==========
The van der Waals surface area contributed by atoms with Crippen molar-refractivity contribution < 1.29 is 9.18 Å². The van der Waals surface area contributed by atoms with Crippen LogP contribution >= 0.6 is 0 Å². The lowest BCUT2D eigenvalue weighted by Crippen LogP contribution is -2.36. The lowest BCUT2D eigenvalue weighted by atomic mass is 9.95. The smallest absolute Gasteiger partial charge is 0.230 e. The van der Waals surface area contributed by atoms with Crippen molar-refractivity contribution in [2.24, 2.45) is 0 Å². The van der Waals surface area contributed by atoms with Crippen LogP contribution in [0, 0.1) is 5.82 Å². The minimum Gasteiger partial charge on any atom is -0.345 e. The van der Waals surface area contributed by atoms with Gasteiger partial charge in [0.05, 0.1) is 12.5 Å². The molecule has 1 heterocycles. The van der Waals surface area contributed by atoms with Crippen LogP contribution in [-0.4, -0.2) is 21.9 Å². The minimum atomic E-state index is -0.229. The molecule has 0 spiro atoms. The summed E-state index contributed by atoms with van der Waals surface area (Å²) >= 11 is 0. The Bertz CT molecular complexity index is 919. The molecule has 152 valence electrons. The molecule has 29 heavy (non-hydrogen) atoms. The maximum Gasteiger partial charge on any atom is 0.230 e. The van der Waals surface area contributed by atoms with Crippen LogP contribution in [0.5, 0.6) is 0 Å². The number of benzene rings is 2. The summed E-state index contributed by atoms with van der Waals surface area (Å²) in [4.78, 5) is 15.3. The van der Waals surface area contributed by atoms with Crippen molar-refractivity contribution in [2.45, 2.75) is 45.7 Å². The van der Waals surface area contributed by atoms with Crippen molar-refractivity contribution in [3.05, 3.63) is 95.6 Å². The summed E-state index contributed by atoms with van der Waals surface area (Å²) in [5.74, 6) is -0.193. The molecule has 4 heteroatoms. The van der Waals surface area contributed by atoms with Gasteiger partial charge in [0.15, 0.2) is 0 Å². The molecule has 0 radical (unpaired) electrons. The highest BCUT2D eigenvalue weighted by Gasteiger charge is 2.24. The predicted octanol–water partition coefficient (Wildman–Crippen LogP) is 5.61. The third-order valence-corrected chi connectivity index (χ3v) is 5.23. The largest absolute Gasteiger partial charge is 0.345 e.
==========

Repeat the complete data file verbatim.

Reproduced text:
The van der Waals surface area contributed by atoms with Crippen molar-refractivity contribution < 1.29 is 9.18 Å². The van der Waals surface area contributed by atoms with Crippen LogP contribution >= 0.6 is 0 Å². The lowest BCUT2D eigenvalue weighted by Crippen LogP contribution is -2.36. The lowest BCUT2D eigenvalue weighted by atomic mass is 9.95. The smallest absolute Gasteiger partial charge is 0.230 e. The van der Waals surface area contributed by atoms with Crippen molar-refractivity contribution in [2.24, 2.45) is 0 Å². The van der Waals surface area contributed by atoms with Crippen LogP contribution in [0, 0.1) is 5.82 Å². The minimum Gasteiger partial charge on any atom is -0.345 e. The van der Waals surface area contributed by atoms with Gasteiger partial charge in [0.05, 0.1) is 12.5 Å². The molecule has 1 heterocycles. The van der Waals surface area contributed by atoms with Crippen LogP contribution in [-0.4, -0.2) is 21.9 Å². The minimum atomic E-state index is -0.229. The molecule has 0 spiro atoms. The summed E-state index contributed by atoms with van der Waals surface area (Å²) >= 11 is 0. The Bertz CT molecular complexity index is 919. The molecule has 152 valence electrons. The molecule has 29 heavy (non-hydrogen) atoms. The maximum Gasteiger partial charge on any atom is 0.230 e. The van der Waals surface area contributed by atoms with Crippen LogP contribution in [0.5, 0.6) is 0 Å². The number of benzene rings is 2. The summed E-state index contributed by atoms with van der Waals surface area (Å²) in [4.78, 5) is 15.3. The van der Waals surface area contributed by atoms with Crippen molar-refractivity contribution in [2.45, 2.75) is 45.7 Å². The van der Waals surface area contributed by atoms with Crippen molar-refractivity contribution in [3.05, 3.63) is 95.6 Å². The summed E-state index contributed by atoms with van der Waals surface area (Å²) in [5.74, 6) is -0.193. The molecule has 4 heteroatoms. The van der Waals surface area contributed by atoms with Gasteiger partial charge in [0.15, 0.2) is 0 Å². The molecule has 0 radical (unpaired) electrons. The highest BCUT2D eigenvalue weighted by Gasteiger charge is 2.24. The predicted octanol–water partition coefficient (Wildman–Crippen LogP) is 5.61. The third-order valence-corrected chi connectivity index (χ3v) is 5.23. The largest absolute Gasteiger partial charge is 0.345 e.